Can you have great sex after menopause?
It’s one of the most common questions that I get when I’m giving my Girl Talk–my evening event where I come into churches and talk sex & intimacy. We do an anonymous Q&A session during the event, and invariably someone asks about sex and menopause.
I give some generic answers, that I’ve read about, because quite frankly I’m not there yet. But I’m researching it because I certainly don’t want menopause to be where sex goes to die. And from what I’ve been reading, it really doesn’t look like it has to! Hormones certainly affect our libidos, as I’ve written about before. And I had a really rough time with perimenopause (the 10 years leading up to menopause) before I had a uterine ablation surgery (which was a godsend). But I know the hormonal changes aren’t over. And the problem with menopause that many women find is that the hormonal changes can steal our libidos and make sex uncomfortable.
But it doesn’t have to be that way! A while ago Dr. Carol Peters-Tanksley, an OB-GYN, guest posted on how women need to “flip that mental switch” to make sex fun. And since I’ve been wanting to write about menopause, but never really felt qualified to since I’m not there yet, I jumped at the chance to ask her to write another piece for me, since she actually knows what she’s talking about.
She said yes, and I’m thrilled to have Dr. Carol back today:
“Is there even such a thing as sex after menopause? And can it actually be great?”
As much as many women under 50 may try to ignore the fact, every single one of us will pass, is passing, or has already passed through the menopause transition. There’s a common stereotype going around that women who have gone through menopause are neither interested nor interesting when it comes to sex and sexuality. But that’s just not true.
I’m a member of the over-fifty club myself, and I can assure you I’m not old! And if you ask other fifty-plus-somethings, many of them would tell you the same thing. There’s a lot of truth to the adage, “You’re only as old as you feel,” especially when it comes to intimacy.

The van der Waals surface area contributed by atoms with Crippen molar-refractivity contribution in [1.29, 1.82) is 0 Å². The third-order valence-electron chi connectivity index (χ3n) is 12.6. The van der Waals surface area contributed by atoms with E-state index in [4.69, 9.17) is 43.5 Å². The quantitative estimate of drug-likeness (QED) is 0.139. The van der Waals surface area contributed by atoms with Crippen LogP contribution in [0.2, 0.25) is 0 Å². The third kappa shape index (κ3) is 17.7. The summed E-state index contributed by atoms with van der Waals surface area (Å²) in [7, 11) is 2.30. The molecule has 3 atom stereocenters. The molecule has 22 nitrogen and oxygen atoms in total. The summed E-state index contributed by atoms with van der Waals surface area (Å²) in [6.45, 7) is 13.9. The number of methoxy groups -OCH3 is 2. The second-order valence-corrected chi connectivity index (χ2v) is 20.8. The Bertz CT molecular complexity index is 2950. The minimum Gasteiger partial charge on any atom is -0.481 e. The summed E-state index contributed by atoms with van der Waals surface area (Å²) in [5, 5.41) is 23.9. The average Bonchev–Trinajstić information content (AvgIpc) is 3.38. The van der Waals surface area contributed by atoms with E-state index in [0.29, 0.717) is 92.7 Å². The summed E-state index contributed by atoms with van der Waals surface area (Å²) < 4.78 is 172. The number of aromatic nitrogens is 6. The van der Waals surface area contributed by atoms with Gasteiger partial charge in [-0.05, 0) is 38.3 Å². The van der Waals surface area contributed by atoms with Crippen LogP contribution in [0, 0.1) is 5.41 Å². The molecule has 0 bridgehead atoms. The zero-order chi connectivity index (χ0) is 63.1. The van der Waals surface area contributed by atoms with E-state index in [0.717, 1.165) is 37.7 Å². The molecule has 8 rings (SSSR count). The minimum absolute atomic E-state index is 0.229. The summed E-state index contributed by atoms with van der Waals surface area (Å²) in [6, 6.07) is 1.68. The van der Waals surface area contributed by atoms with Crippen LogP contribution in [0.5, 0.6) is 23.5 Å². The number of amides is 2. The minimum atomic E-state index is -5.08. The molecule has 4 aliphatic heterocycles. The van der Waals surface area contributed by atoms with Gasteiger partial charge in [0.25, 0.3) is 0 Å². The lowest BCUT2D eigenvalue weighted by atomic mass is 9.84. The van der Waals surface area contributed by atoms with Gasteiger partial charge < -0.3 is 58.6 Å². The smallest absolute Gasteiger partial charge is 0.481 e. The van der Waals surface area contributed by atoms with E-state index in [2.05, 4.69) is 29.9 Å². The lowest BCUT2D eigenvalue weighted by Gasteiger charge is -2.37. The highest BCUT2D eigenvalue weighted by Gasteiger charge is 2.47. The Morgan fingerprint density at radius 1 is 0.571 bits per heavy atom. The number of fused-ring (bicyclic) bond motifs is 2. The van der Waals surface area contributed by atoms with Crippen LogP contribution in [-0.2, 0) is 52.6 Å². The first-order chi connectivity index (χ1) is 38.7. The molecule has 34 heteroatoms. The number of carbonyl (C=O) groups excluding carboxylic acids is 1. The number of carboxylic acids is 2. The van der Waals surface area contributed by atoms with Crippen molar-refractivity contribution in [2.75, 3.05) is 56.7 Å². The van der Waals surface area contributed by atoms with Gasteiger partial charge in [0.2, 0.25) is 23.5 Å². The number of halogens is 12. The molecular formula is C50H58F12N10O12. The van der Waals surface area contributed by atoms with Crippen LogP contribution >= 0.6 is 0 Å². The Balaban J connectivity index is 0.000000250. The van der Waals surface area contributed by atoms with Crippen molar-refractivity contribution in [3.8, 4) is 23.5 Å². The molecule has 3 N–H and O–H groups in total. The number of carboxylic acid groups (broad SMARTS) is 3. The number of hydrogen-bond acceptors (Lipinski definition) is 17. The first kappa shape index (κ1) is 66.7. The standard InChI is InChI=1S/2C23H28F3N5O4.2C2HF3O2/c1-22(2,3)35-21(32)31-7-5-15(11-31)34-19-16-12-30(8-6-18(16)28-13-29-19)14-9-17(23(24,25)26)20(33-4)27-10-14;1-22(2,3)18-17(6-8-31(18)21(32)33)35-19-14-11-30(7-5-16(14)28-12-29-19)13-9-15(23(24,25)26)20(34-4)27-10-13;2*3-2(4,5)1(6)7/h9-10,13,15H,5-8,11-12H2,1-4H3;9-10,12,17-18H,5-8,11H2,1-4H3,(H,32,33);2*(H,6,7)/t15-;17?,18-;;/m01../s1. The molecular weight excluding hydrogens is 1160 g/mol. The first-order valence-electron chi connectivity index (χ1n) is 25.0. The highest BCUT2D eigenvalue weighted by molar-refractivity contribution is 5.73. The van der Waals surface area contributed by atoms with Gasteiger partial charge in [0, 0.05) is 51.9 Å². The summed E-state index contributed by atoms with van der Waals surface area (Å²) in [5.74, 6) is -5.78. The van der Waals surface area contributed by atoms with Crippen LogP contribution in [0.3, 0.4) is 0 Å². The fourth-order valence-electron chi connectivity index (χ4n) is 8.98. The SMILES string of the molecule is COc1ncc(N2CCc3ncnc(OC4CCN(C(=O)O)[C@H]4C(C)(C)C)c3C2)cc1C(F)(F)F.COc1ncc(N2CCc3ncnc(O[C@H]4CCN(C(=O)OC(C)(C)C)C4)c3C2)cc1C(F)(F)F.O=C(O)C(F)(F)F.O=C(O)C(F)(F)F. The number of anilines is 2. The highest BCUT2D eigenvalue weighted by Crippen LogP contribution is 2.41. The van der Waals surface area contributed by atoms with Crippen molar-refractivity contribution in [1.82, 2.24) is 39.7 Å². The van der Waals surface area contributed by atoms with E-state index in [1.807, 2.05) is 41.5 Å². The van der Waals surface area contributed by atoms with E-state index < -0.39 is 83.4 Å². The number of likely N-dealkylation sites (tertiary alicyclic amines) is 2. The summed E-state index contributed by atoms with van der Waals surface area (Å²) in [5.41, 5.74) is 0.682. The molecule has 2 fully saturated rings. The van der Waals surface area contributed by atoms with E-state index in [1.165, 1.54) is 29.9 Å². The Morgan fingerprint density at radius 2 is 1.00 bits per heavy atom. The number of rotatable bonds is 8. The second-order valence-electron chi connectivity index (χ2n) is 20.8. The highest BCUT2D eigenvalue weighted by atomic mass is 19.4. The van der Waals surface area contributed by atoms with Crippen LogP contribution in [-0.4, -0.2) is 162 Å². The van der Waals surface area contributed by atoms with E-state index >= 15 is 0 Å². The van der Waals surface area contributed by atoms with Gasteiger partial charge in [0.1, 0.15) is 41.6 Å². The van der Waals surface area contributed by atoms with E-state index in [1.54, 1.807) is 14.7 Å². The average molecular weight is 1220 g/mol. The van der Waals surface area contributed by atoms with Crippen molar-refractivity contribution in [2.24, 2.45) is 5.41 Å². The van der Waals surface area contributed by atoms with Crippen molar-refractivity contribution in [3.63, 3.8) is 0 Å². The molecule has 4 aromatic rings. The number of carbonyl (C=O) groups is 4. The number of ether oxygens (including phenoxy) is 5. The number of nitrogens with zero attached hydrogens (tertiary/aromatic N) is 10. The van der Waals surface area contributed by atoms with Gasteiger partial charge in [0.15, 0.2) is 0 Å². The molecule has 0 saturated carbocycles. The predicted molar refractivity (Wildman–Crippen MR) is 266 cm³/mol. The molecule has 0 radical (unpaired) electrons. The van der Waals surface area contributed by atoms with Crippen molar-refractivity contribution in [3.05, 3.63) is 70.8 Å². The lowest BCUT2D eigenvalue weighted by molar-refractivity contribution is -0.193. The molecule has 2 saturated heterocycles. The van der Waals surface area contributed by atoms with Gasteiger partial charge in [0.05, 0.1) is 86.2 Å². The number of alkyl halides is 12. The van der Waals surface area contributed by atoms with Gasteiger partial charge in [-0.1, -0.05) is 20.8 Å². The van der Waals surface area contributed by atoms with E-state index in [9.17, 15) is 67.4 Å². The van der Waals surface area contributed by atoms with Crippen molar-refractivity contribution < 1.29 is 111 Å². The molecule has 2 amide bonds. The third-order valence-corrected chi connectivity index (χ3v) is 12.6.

There’s no reason women cannot continue to enjoy great sex and satisfying intimacy during and after menopause, through your fifties and beyond.
But stereotypes usually come from somewhere. It is true that during and after menopause many women experience changes in libido, sexual arousal, and sexual satisfaction. Not all these changes are negative. So it’s helpful to be aware of how your current season of life affects you so that you can maximize the benefits and address the challenges.
As an OB-Gyn physician I’ve been helping women deal with these menopausal changes for over 20 years. And I know that with the right frame of mind, and occasionally a little help, sex and sexuality can be wonderful.
Let me point out five useful things to know that will help you continue to enjoy sex, and perhaps enjoy it more than ever before.
1. Be grateful for the increased freedom to be spontaneous that menopause brings.
With menopause a number of the frustrations affecting intimacy are removed. Just think how nice it is not to have to worry about periods, pads, tampons, PMS, birth control, and all the other associated “stuff.” Whether or not you engaged in sex during your period before, that’s one issue you don’t have to worry about ever again!
And that’s not all. It’s likely you also don’t have to worry about changing diapers, soccer practice, or PTA meetings. Rather than being asleep in the next room, your kids are either in high school (and spending more evenings and weekends away from home), or moving out. Let’s just say that the impending empty nest often makes spontaneous intimacy simpler. Why not enjoy?!
The freedom to be spontaneous doesn’t always mean you or your husband will naturally take advantage of that freedom. Satisfied mature couples include sexual intimacy as part of their regular priorities, and make sure to engage in sex regularly.
2. Enjoy your maturing relationship.
If your marriage has been a reasonably good one, you’ve probably stopped trying to change each other by now. How refreshing! Hopefully you’ve learned how to forgive each other well, and how to work through conflicts. You’ve gone through enough of life together that there are few surprises. You know what pleases each other, and what hot buttons to avoid.